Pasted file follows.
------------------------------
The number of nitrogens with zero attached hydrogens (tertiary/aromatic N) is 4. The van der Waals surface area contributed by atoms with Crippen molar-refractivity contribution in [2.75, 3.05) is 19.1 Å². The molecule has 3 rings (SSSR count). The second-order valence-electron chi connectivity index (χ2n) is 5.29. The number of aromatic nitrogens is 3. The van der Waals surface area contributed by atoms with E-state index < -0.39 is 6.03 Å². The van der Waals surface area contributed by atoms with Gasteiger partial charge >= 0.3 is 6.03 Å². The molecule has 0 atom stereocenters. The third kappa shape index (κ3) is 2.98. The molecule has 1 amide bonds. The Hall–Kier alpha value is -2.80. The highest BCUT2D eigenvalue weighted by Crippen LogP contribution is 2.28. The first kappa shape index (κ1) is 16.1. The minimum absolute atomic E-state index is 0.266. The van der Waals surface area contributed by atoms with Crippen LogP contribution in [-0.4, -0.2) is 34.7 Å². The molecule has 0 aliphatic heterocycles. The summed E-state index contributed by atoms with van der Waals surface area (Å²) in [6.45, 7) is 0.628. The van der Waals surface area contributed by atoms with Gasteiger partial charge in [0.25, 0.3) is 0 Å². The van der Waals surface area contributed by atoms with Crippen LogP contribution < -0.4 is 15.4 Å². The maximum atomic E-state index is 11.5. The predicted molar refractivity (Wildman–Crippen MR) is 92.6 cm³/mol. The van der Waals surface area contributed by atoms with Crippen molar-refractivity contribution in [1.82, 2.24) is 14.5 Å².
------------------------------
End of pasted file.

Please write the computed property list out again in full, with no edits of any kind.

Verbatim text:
The number of nitrogens with zero attached hydrogens (tertiary/aromatic N) is 4. The van der Waals surface area contributed by atoms with Crippen molar-refractivity contribution in [2.75, 3.05) is 19.1 Å². The molecule has 3 rings (SSSR count). The second-order valence-electron chi connectivity index (χ2n) is 5.29. The number of aromatic nitrogens is 3. The van der Waals surface area contributed by atoms with E-state index < -0.39 is 6.03 Å². The van der Waals surface area contributed by atoms with Gasteiger partial charge >= 0.3 is 6.03 Å². The molecule has 0 atom stereocenters. The third kappa shape index (κ3) is 2.98. The molecule has 1 amide bonds. The Hall–Kier alpha value is -2.80. The highest BCUT2D eigenvalue weighted by Crippen LogP contribution is 2.28. The first kappa shape index (κ1) is 16.1. The minimum absolute atomic E-state index is 0.266. The van der Waals surface area contributed by atoms with Crippen LogP contribution in [-0.4, -0.2) is 34.7 Å². The molecule has 0 aliphatic heterocycles. The summed E-state index contributed by atoms with van der Waals surface area (Å²) in [6.45, 7) is 0.628. The van der Waals surface area contributed by atoms with Gasteiger partial charge in [0.25, 0.3) is 0 Å². The van der Waals surface area contributed by atoms with Crippen LogP contribution < -0.4 is 15.4 Å². The maximum atomic E-state index is 11.5. The predicted molar refractivity (Wildman–Crippen MR) is 92.6 cm³/mol. The van der Waals surface area contributed by atoms with Crippen molar-refractivity contribution in [1.82, 2.24) is 14.5 Å².